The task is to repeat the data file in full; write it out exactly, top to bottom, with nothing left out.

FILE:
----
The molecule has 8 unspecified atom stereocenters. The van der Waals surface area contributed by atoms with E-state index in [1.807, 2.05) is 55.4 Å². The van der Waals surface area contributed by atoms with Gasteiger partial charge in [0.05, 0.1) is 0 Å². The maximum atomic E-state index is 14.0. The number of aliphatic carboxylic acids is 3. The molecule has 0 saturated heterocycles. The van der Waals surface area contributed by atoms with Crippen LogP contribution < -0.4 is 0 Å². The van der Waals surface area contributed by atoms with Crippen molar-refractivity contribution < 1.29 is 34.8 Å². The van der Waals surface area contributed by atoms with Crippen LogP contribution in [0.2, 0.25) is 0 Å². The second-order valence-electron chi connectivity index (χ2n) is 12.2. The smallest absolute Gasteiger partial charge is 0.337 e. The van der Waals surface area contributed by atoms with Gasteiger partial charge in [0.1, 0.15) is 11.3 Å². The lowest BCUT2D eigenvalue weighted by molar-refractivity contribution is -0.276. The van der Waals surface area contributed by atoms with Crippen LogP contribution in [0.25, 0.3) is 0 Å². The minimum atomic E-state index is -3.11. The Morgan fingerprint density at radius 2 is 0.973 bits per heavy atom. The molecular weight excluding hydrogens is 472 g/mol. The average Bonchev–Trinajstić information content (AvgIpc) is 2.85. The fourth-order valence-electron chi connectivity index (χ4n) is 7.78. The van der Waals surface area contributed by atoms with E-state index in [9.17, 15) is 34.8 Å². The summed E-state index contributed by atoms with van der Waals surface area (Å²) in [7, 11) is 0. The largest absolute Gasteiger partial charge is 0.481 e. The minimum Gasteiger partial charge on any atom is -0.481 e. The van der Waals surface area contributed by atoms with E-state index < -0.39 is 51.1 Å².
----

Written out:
The molecule has 8 unspecified atom stereocenters. The van der Waals surface area contributed by atoms with E-state index in [1.807, 2.05) is 55.4 Å². The van der Waals surface area contributed by atoms with Gasteiger partial charge in [0.05, 0.1) is 0 Å². The maximum atomic E-state index is 14.0. The number of aliphatic carboxylic acids is 3. The molecule has 0 saturated heterocycles. The van der Waals surface area contributed by atoms with Crippen LogP contribution < -0.4 is 0 Å². The van der Waals surface area contributed by atoms with Crippen molar-refractivity contribution < 1.29 is 34.8 Å². The van der Waals surface area contributed by atoms with Crippen LogP contribution in [0.2, 0.25) is 0 Å². The second-order valence-electron chi connectivity index (χ2n) is 12.2. The smallest absolute Gasteiger partial charge is 0.337 e. The van der Waals surface area contributed by atoms with Gasteiger partial charge in [0.1, 0.15) is 11.3 Å². The lowest BCUT2D eigenvalue weighted by molar-refractivity contribution is -0.276. The van der Waals surface area contributed by atoms with Crippen LogP contribution in [0.25, 0.3) is 0 Å². The minimum atomic E-state index is -3.11. The Morgan fingerprint density at radius 2 is 0.973 bits per heavy atom. The molecular weight excluding hydrogens is 472 g/mol. The average Bonchev–Trinajstić information content (AvgIpc) is 2.85. The fourth-order valence-electron chi connectivity index (χ4n) is 7.78. The van der Waals surface area contributed by atoms with E-state index in [9.17, 15) is 34.8 Å². The summed E-state index contributed by atoms with van der Waals surface area (Å²) in [7, 11) is 0. The largest absolute Gasteiger partial charge is 0.481 e. The minimum Gasteiger partial charge on any atom is -0.481 e. The van der Waals surface area contributed by atoms with E-state index < -0.39 is 51.1 Å².